I reviewed the tapes a couple of times and debated with myself as to whether I should finger the kid. I knew the owner personally and he had put me in the sky and was paying me to catch this type of thing. The owner was a really nice guy and had been in this business all his life and was in his early 50s. I knew he wouldn’t want this kid to go to jail. He had kids just a little older than this young dealer. I had a son 18.
The Gaming Control Board fraud agents would have watched that tape, had me explain it in court, and that kid would have gone to jail with the wolves for seven years. This kid barely shaved. He had skin like a girl.
I called down to the casino manager. He was a clean-as-a-whistle guy who had been in the business a long time but didn’t know about stealing or cheating. He knew the games but that was about it. He had a couple of teenagers, boys, he was raising by himself.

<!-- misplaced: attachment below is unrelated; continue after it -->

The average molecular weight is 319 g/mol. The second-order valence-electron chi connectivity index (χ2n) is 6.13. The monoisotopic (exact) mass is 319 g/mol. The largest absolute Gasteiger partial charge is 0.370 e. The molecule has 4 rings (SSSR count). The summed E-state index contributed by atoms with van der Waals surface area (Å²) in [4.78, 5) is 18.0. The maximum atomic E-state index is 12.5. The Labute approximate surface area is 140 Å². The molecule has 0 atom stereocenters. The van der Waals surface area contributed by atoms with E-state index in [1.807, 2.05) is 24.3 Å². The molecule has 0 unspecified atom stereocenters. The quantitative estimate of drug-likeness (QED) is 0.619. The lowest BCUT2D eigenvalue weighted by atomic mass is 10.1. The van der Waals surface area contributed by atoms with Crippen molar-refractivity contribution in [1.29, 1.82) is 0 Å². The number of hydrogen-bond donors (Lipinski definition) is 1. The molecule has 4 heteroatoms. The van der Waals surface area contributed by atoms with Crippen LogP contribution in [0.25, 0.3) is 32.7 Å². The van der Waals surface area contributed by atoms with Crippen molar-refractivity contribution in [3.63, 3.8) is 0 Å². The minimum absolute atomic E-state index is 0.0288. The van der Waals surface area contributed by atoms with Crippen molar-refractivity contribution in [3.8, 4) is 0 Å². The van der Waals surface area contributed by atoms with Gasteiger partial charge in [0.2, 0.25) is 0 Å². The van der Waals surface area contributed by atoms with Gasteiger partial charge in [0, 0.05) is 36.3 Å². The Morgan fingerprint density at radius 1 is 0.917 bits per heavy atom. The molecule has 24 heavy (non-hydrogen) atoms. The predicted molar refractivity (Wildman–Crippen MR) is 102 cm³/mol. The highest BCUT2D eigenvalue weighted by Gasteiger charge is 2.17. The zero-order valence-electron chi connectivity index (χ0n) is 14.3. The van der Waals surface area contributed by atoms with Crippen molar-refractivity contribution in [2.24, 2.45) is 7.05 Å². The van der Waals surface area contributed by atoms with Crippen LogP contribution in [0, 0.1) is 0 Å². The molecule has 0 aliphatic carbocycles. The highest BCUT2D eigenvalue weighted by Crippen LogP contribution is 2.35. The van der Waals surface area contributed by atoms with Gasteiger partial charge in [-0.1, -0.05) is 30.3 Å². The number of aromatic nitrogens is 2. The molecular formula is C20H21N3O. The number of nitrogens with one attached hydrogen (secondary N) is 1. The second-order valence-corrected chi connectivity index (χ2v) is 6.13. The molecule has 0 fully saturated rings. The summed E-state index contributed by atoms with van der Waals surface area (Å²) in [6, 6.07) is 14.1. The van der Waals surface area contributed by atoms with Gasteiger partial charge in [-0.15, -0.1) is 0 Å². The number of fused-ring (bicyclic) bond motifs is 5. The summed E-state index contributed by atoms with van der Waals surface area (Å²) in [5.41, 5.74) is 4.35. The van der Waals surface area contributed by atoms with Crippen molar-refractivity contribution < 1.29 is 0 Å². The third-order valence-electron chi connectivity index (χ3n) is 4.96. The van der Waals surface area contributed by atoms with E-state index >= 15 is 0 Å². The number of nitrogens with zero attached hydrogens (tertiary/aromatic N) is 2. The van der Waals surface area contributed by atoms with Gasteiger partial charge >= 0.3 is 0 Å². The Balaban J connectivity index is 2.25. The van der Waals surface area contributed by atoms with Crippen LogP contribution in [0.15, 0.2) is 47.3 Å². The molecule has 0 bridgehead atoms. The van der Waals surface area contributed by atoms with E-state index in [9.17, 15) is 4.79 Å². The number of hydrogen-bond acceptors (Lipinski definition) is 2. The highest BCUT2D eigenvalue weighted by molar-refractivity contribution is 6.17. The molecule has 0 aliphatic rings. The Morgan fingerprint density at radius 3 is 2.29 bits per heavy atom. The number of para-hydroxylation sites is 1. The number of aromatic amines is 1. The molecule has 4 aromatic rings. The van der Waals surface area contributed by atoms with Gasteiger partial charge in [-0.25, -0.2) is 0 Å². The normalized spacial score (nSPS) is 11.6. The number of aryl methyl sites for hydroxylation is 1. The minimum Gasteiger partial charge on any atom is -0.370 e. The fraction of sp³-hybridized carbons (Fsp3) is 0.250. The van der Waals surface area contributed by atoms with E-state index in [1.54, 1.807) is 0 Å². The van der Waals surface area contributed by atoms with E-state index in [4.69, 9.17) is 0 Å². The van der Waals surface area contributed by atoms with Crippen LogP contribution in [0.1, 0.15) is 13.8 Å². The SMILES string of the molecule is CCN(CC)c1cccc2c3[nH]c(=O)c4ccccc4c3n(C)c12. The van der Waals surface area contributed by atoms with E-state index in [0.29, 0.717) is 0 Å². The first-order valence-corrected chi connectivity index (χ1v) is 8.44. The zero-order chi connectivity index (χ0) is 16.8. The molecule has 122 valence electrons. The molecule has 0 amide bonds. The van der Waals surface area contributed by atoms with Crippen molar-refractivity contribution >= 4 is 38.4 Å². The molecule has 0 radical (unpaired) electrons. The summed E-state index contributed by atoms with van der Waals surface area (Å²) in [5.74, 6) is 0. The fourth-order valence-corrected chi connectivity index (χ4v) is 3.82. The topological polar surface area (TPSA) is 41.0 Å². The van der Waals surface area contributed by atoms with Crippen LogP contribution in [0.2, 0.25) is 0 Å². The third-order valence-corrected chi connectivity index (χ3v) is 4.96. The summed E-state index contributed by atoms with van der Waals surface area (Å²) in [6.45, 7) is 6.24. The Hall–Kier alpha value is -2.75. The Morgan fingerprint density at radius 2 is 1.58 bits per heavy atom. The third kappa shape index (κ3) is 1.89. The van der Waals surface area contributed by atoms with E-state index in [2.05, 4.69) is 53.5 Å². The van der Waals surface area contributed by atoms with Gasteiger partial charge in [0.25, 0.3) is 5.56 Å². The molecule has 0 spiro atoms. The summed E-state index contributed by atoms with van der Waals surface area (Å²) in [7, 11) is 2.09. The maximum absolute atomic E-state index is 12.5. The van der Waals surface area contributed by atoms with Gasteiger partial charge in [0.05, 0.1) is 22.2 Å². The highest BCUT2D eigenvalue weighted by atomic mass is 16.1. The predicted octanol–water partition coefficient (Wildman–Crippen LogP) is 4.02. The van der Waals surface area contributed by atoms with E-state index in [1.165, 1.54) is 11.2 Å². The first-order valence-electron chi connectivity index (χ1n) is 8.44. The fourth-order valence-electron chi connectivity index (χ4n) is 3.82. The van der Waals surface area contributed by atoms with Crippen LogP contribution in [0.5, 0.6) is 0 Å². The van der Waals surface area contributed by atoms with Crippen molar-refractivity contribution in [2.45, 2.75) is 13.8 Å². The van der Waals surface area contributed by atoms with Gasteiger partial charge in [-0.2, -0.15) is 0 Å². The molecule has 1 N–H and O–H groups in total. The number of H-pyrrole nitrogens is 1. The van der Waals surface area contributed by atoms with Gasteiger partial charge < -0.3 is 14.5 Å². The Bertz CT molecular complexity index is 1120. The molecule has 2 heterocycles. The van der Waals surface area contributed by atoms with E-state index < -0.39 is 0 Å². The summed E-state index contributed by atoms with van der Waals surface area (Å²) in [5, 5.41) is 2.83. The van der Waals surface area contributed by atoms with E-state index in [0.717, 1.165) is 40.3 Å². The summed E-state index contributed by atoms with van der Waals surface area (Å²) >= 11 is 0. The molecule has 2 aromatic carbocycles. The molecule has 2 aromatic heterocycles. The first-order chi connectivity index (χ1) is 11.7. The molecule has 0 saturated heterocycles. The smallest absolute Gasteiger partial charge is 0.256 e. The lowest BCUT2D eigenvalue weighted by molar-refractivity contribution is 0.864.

He came up and watched the tapes. He was excited to see something like this. I asked him if he wanted this kid to go to jail and end up being some con’s punk. I could see his wheels turning. “That kid isn’t much older than your boys,” I said.
“Shit, what do you think I should do?”
“Go down there and take him aside. Tell him you just watched him in action on videotape with that player and he was terrible. Rake him over the coals a little, scare him.”
“Christ, Curley, rake him over the coals? You know it’s a crime not to inform Gaming about this kind of stuff.”
“Quit worrying about your key license. Tell him that when Gaming agents see that video he’ll be arrested, prosecuted, convicted and end up in Nevada State Prison in Carson City where he’ll be raped for seven long years. Let him plead for a while. Then tell him you’re going to give him a pass. Tell him to quit and go on down the street and look for another job. Tell him he can use you for a recommendation, but he’s going down in this casino as a not-to-be-rehired. He’ll never forget you and what you did for him”
I watched on a monitor as the two were talking and the casino manager was acting animated and looked like he was doing a good job of chewing this kid’s ass.
The casino manager came back up to Surveillance and told me what the kid had said, that he was practicing some magic tricks that somebody had shown him.
“What did you say when he said that?”
“I told him to shut up, that I wasn’t stupid and I was keeping the videotapes.”
We agreed to not tell the owner or anybody else about this.
I wonder whatever happened to that kid?